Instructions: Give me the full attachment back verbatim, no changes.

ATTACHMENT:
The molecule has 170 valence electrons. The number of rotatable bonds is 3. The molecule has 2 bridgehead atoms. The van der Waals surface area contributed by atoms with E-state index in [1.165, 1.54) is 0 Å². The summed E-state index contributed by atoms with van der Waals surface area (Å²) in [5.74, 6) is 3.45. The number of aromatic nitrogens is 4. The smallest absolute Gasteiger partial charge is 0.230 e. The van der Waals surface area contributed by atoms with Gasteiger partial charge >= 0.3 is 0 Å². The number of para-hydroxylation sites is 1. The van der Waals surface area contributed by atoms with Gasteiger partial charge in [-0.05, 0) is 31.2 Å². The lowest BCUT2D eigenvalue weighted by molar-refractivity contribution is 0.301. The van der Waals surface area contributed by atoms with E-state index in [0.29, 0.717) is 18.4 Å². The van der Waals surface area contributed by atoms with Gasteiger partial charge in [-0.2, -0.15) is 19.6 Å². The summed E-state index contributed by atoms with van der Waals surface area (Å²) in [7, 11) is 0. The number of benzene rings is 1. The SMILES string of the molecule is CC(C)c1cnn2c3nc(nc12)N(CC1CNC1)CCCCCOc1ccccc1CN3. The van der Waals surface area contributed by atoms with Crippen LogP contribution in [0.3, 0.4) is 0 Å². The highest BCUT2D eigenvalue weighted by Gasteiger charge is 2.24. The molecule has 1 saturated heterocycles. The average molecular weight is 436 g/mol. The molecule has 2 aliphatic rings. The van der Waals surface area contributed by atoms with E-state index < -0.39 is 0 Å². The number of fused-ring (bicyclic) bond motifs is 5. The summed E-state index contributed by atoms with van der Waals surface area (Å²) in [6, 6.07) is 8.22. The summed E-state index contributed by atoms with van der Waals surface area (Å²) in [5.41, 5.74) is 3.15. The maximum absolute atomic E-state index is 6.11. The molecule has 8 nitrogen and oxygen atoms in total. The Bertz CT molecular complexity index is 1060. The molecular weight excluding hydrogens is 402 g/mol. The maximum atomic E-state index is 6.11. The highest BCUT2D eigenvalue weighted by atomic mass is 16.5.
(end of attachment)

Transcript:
The molecule has 170 valence electrons. The number of rotatable bonds is 3. The molecule has 2 bridgehead atoms. The van der Waals surface area contributed by atoms with E-state index in [1.165, 1.54) is 0 Å². The summed E-state index contributed by atoms with van der Waals surface area (Å²) in [5.74, 6) is 3.45. The number of aromatic nitrogens is 4. The smallest absolute Gasteiger partial charge is 0.230 e. The van der Waals surface area contributed by atoms with Gasteiger partial charge >= 0.3 is 0 Å². The number of para-hydroxylation sites is 1. The van der Waals surface area contributed by atoms with Gasteiger partial charge in [-0.05, 0) is 31.2 Å². The lowest BCUT2D eigenvalue weighted by molar-refractivity contribution is 0.301. The van der Waals surface area contributed by atoms with E-state index in [0.29, 0.717) is 18.4 Å². The van der Waals surface area contributed by atoms with Gasteiger partial charge in [-0.2, -0.15) is 19.6 Å². The summed E-state index contributed by atoms with van der Waals surface area (Å²) in [7, 11) is 0. The number of benzene rings is 1. The SMILES string of the molecule is CC(C)c1cnn2c3nc(nc12)N(CC1CNC1)CCCCCOc1ccccc1CN3. The van der Waals surface area contributed by atoms with Crippen LogP contribution in [0.3, 0.4) is 0 Å². The highest BCUT2D eigenvalue weighted by Gasteiger charge is 2.24. The molecule has 1 saturated heterocycles. The average molecular weight is 436 g/mol. The molecule has 2 aliphatic rings. The van der Waals surface area contributed by atoms with E-state index < -0.39 is 0 Å². The number of fused-ring (bicyclic) bond motifs is 5. The summed E-state index contributed by atoms with van der Waals surface area (Å²) in [6, 6.07) is 8.22. The summed E-state index contributed by atoms with van der Waals surface area (Å²) in [5.41, 5.74) is 3.15. The maximum absolute atomic E-state index is 6.11. The molecule has 8 nitrogen and oxygen atoms in total. The Bertz CT molecular complexity index is 1060. The molecular weight excluding hydrogens is 402 g/mol. The maximum atomic E-state index is 6.11. The highest BCUT2D eigenvalue weighted by atomic mass is 16.5.